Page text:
When the smoke clears: Wild fire and its affect on wine

Most wineries may not be touched by fire, but most are certainly affected by smoke.

Fires rage in wine country, both north and south of the border. British Columbia, Ontario and California are ablaze.

We think of the large and renowned areas of Niagara, the Okanagan, Sonoma and Napa but there are many other affected areas in wine country, the small and lesser-known wineries and vineyards of the neighboring areas. Perhaps they are not touched by fire, but most certainly affected by smoke.

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There has been considerable damage to wineries, buildings, storage facilities, homes and vineyards, and the fall-out from the loss of tourism is concerning and long-term. Tourism accounts for approximately 25 per cent of a winery’s income and that is devastating in its self.

Tourists not only visited wine-producing areas to sample wines, but were also drawn to the natural beauty of the surroundings. This, of course, has changed. Following the 2017 “inferno” in California, the wine company Caymus released a two page add featuring the image of pristine vineyards with tree covered hills in the background accompanied by the words “no matter what the obstacle, wine country will prevail.”

I sincerely hope so.

Following the 2017 fires, significant funds were spent promoting tourism both in Canada and south of the border. It is expected measures such as the re-location of tasting rooms will help. Last year there were government subsidies and banks offered concessions, but how likely is this to continue? Loss of tourist dollars is far-reaching and will affect the livelihoods of winery workers and tourism-dependent businesses.

Fire will wipe out vineyards, but those wineries untouched by fire are far from unaffected. Smoke-taint is a major concern as smoke imparts smoky, char and ash aromas and flavors to wine. Winemakers have some methods to manage and treat the damaging effects of smoke, but not if the damage is severe.

Smoke taint was not as concerning in mid-October of 2017 when fires ignited because in California, an estimated 75 per cent of grapes were already harvested. The 2018 fires have begun much earlier in the season and harvest has not begun.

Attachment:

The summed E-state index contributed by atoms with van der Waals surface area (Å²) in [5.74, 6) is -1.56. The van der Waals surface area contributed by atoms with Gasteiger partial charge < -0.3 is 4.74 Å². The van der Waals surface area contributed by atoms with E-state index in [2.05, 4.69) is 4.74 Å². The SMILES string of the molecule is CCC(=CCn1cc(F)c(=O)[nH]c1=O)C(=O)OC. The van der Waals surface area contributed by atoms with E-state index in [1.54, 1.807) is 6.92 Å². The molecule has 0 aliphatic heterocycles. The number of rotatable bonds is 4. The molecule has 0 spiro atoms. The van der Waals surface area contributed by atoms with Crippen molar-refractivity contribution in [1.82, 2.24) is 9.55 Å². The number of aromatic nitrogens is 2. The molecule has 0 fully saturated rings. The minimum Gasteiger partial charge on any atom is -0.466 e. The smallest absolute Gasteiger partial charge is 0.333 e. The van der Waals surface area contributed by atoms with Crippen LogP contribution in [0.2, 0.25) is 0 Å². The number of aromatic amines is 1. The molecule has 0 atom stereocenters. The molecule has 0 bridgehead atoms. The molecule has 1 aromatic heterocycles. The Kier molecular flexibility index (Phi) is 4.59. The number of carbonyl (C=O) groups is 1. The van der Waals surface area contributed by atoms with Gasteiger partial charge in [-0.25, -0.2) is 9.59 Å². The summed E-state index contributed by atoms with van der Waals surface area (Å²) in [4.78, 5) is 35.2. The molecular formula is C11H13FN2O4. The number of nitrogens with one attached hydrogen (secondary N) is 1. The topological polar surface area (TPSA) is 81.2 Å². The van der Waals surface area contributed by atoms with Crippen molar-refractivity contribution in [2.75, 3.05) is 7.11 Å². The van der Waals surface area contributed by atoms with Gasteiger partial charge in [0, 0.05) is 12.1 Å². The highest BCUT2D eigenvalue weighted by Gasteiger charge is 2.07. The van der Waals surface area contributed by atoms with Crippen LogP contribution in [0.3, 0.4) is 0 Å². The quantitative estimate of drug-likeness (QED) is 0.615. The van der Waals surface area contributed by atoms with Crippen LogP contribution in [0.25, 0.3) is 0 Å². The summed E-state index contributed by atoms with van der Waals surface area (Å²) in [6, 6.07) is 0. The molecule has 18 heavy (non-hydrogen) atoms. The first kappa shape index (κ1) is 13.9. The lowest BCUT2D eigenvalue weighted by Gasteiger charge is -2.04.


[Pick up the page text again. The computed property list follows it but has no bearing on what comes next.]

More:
Grape varieties mature at different rates so smoke exposure affects certain varieties more than others depending on the stage of the grapes’ development. Other factors come into play, such as the thickness of grape skin. Thin-skinned grape varieties are more susceptible to smoke taint than thick-skinned grape varieties. Chemical analysis is able to determine the level of smoke exposure and if levels are high, many grapes will be disposed of. 

The 2018 fires do not compare to the “inferno of 2017.” They are much worse. There is little doubt the aftermath of these fires and, predictions indicate, the more intense fires to follow will have extreme and long-term effects on the wine industry. 

Central Tuscany is home to the famous wines of Chianti. The pairing potential of these wines, made from the Sangiovese grape, is vast due to their moderate to high acidity, low tannins, limited oak influence and aromas and flavors of sun-baked earth, orange peel, dark cherry and red berries. Chianti is the perfect summer red wine for pasta or pizza with red sauce, grilled sausages, lamb, and charcuterieplatters.

The following wines are my go-to Chianti's:

• Carpineto Chianti Classico $19.97

• Antinori Peppoli Chianti Classico, $26.01

• Marchesi de Frescobaldi Chianti Rufina, $19.99; a perennial favorite.

Would you like red, white or rosé?

Would you care for red, white or rosé I inquired, but I already knew the answer, or thought I did. His reply of “rosé” left me nothing less than stunned. Had I been sitting I would have fallen off . . .

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